• Get out of your comfort zone and expose yourself to the interests and environment of your audience. Remind yourself where they’re coming from. Don’t assume you know.
  • Do a focus group or have an informal chat with folks from your target audience. What story do they want to hear from you or your client?
  • Look for outside experts. Don’t just listen to the usual people get opinions from, find someone from outside your circle to give an objective opinion.
  • I’ve been known to put up signs up around my desk to remind me about the audience I’m trying to reach.
Take a minute. Think about the stories you’re telling now. Are you telling your story in a way that will move, excite or affect your audience? Is your story being told in a way that’s too “inside” your environment to reach that target audience out there?  Are you telling the right story, the right way, to the right audience?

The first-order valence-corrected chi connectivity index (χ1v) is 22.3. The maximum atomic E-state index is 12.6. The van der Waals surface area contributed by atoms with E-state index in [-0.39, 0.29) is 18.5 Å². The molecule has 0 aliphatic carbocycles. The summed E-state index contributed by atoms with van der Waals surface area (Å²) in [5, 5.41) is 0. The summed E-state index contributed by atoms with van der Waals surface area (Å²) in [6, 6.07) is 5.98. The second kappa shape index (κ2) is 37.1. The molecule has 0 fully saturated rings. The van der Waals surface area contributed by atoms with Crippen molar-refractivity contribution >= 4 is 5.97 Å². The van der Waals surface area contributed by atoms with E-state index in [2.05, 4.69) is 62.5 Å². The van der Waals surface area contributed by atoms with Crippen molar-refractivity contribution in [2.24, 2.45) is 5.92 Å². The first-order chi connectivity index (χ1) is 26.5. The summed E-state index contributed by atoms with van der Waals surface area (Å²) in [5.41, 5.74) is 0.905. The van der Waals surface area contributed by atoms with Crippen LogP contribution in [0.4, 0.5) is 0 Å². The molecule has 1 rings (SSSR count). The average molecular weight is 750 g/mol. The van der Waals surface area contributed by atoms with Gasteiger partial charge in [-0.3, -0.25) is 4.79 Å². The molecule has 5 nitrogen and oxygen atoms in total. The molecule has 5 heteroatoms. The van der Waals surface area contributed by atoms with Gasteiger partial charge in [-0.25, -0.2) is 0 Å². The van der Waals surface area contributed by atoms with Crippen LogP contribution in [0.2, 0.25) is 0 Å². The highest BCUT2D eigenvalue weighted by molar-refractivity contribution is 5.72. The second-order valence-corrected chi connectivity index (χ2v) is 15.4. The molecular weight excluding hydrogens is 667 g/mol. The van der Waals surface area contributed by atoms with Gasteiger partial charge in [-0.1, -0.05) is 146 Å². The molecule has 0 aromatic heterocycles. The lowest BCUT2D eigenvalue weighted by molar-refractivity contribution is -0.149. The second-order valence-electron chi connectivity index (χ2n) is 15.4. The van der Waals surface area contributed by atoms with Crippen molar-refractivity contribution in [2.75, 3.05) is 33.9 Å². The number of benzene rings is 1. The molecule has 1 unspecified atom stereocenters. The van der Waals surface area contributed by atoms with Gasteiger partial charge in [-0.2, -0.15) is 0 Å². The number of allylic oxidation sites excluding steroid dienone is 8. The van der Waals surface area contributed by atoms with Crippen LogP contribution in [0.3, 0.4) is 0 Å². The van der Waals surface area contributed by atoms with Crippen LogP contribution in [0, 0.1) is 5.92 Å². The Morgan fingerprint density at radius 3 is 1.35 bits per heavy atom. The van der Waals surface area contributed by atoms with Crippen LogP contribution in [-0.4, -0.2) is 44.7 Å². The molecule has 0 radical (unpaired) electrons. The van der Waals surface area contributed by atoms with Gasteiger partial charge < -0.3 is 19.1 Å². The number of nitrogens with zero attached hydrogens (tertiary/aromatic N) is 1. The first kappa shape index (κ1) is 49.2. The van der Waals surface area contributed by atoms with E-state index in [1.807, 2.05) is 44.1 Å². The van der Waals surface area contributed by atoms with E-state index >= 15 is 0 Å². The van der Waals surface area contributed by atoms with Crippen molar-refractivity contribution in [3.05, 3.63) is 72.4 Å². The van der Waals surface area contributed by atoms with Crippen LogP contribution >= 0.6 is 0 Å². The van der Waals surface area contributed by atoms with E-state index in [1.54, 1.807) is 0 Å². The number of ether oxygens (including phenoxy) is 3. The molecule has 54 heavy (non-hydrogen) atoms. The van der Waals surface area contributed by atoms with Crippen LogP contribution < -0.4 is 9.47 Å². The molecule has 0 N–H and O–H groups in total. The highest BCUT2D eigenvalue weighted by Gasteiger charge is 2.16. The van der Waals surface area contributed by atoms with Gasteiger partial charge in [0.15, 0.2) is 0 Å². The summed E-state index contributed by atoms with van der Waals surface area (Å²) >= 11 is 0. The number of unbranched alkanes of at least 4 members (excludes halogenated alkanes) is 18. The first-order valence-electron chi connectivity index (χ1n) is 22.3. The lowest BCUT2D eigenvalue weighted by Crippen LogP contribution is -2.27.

The answer to those questions are the difference between telling your story and selling your story.

Miss Communication – Did You Really Just Tweet That?!?

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A family with the faces blacked out

Protecting your on-line image is a family affair.

It comes back around every few months. Someone is surprised that they got in trouble at work for tweeting something negative about the company. Or they posted on Facebook about how they called in sick to work to get drunk with their friends, forgetting that they “friended” their boss and are shocked that they lost their jobs. There are the students who get freaked out when the school or professor comments on a post.

But why? When you post something on the world-wide web there is a very good chance that someone in the world will see it. There really is no such thing as private on the internet. There are glitches and hacks all the time. Nothing you post anywhere is really private.